According to the Centers for Disease Control and Prevention, almost half of all child car and booster seats were incorrectly installed and misused, making it the primary reason for childhood injuries in 2016.
Even if you consider yourself a relatively safe driver, the negligence of others should be enough to encourage all parents and caregivers to understand the importance of proper car seat use.
In the spirit of Child Passenger Safety Week from September 15-21, we’ve compiled the top 3 myths surrounding car and booster seats, followed by accurate information. It could save the lives of your most precious cargo in the event of an accident.
Before you install a child car seat or restraint system, finding the right fit for your child’s age and size is of utmost importance. Keep in mind that one size does not fit all when it comes to providing the best possible protection.
Babies should be kept in a rear-facing car seat with a 5-point harness for as long as possible – typically until they outgrow it by weight or height beyond 2 or 3 years of age.
For kids who’ve outgrown the baby car seat, options include the convertible car seat, the front-facing-only, the combination seat, and the 3-in-1 car seat.
No matter your child’s age, weight or size, these tips for checking the fit apply for all car and booster seats:
SAFETY TIP: Visit the Safe Kids Connecticut website for a comprehensive state directory of child car seat fitting stations in your area.
Installation for car and booster seats varies greatly by type. While front-facing and rear-facing models use the same attachment points in your car, they fit the anchors and belt systems differently.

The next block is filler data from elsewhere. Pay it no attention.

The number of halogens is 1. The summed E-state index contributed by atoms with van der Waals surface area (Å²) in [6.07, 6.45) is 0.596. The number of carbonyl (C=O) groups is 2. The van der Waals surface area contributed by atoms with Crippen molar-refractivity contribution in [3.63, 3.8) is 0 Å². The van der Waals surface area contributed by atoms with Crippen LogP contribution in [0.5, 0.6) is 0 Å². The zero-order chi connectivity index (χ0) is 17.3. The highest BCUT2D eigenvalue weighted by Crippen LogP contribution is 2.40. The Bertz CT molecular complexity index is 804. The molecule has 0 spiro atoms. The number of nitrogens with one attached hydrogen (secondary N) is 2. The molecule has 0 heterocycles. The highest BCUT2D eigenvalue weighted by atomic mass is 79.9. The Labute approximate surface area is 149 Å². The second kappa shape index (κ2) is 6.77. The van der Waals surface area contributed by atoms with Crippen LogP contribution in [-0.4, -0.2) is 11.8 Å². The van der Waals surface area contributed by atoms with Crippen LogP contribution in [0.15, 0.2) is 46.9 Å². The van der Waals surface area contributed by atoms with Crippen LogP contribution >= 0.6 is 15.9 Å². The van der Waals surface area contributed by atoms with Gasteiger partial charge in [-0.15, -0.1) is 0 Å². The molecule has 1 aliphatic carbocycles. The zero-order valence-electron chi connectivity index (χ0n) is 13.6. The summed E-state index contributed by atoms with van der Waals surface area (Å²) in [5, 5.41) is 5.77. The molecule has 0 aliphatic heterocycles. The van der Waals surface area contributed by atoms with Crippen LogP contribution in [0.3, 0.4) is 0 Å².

Always read the manufacturer guidelines for the correct installation of your particular child car seat. Extra assistance, including additional diagrams, videos, and safety tips can often be found on the product’s website.
SAFETY TIP: The rear or front-facing car seat should pass the Inch Test. That is, the seat or system shouldn’t move more than an inch when pulled in any direction path.
Extreme crash forces can bend the steel frame of a vehicle and easily damage the structural integrity of a child car seat — even if the damage isn’t immediately evident.
Rachel Flood, Business Manager at The Flood Law Firm, reveals: “Many drivers don’t know that you should always replace your car seats after they’ve been involved in a car accident. I find that many clients don’t realize this, and their insurance company (or the insurance company of the person at-fault) will even pay to replace it along with other property damage.”
SAFETY TIP: Post-accident child car seats and restraint systems may be recycled, returned to the manufacturer (some brands even reimburse with coupon credit towards future purchases), or offered to your local SAFE KIDS coalition for training purposes.
The Flood Law Firm is a family-led practice of seasoned personal injury trial lawyers who advocate for Connecticut families victimized by another’s negligence, including for the loss of a loved one. We will listen to your story when it has been refused or mishandled elsewhere. To speak with an attorney for free, please contact our offices at (860) 346-2695.
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